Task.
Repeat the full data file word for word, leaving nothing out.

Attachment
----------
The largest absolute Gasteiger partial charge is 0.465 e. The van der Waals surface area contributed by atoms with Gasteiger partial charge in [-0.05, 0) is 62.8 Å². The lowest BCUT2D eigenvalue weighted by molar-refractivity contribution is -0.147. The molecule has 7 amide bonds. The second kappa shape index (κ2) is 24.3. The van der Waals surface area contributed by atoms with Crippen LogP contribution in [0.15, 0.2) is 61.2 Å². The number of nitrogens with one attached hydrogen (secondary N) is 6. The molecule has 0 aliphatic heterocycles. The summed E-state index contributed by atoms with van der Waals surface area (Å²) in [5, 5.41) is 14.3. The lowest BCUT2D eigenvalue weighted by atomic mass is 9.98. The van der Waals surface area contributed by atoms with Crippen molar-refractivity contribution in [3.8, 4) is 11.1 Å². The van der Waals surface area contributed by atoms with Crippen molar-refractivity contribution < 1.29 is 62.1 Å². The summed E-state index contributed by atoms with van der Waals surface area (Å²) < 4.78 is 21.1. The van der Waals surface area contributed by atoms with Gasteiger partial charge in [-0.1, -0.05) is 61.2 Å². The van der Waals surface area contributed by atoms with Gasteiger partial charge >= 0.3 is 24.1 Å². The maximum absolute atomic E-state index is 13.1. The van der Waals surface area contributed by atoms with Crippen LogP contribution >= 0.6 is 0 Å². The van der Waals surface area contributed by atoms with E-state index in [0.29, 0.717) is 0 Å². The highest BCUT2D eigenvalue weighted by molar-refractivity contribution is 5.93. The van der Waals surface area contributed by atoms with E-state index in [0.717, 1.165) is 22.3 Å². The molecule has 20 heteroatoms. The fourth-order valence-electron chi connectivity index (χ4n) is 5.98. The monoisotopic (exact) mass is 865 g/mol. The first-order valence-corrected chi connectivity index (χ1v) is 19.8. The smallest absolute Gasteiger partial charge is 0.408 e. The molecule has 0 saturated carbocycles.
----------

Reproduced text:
The largest absolute Gasteiger partial charge is 0.465 e. The van der Waals surface area contributed by atoms with Gasteiger partial charge in [-0.05, 0) is 62.8 Å². The lowest BCUT2D eigenvalue weighted by molar-refractivity contribution is -0.147. The molecule has 7 amide bonds. The second kappa shape index (κ2) is 24.3. The van der Waals surface area contributed by atoms with Crippen LogP contribution in [0.15, 0.2) is 61.2 Å². The number of nitrogens with one attached hydrogen (secondary N) is 6. The molecule has 0 aliphatic heterocycles. The summed E-state index contributed by atoms with van der Waals surface area (Å²) in [5, 5.41) is 14.3. The lowest BCUT2D eigenvalue weighted by atomic mass is 9.98. The van der Waals surface area contributed by atoms with Crippen molar-refractivity contribution in [3.8, 4) is 11.1 Å². The van der Waals surface area contributed by atoms with Crippen molar-refractivity contribution < 1.29 is 62.1 Å². The summed E-state index contributed by atoms with van der Waals surface area (Å²) < 4.78 is 21.1. The van der Waals surface area contributed by atoms with Gasteiger partial charge in [-0.1, -0.05) is 61.2 Å². The van der Waals surface area contributed by atoms with Gasteiger partial charge >= 0.3 is 24.1 Å². The maximum absolute atomic E-state index is 13.1. The van der Waals surface area contributed by atoms with Crippen LogP contribution >= 0.6 is 0 Å². The van der Waals surface area contributed by atoms with E-state index in [0.29, 0.717) is 0 Å². The highest BCUT2D eigenvalue weighted by molar-refractivity contribution is 5.93. The van der Waals surface area contributed by atoms with E-state index in [0.717, 1.165) is 22.3 Å². The molecule has 20 heteroatoms. The fourth-order valence-electron chi connectivity index (χ4n) is 5.98. The monoisotopic (exact) mass is 865 g/mol. The first-order valence-corrected chi connectivity index (χ1v) is 19.8. The smallest absolute Gasteiger partial charge is 0.408 e. The molecule has 0 saturated carbocycles.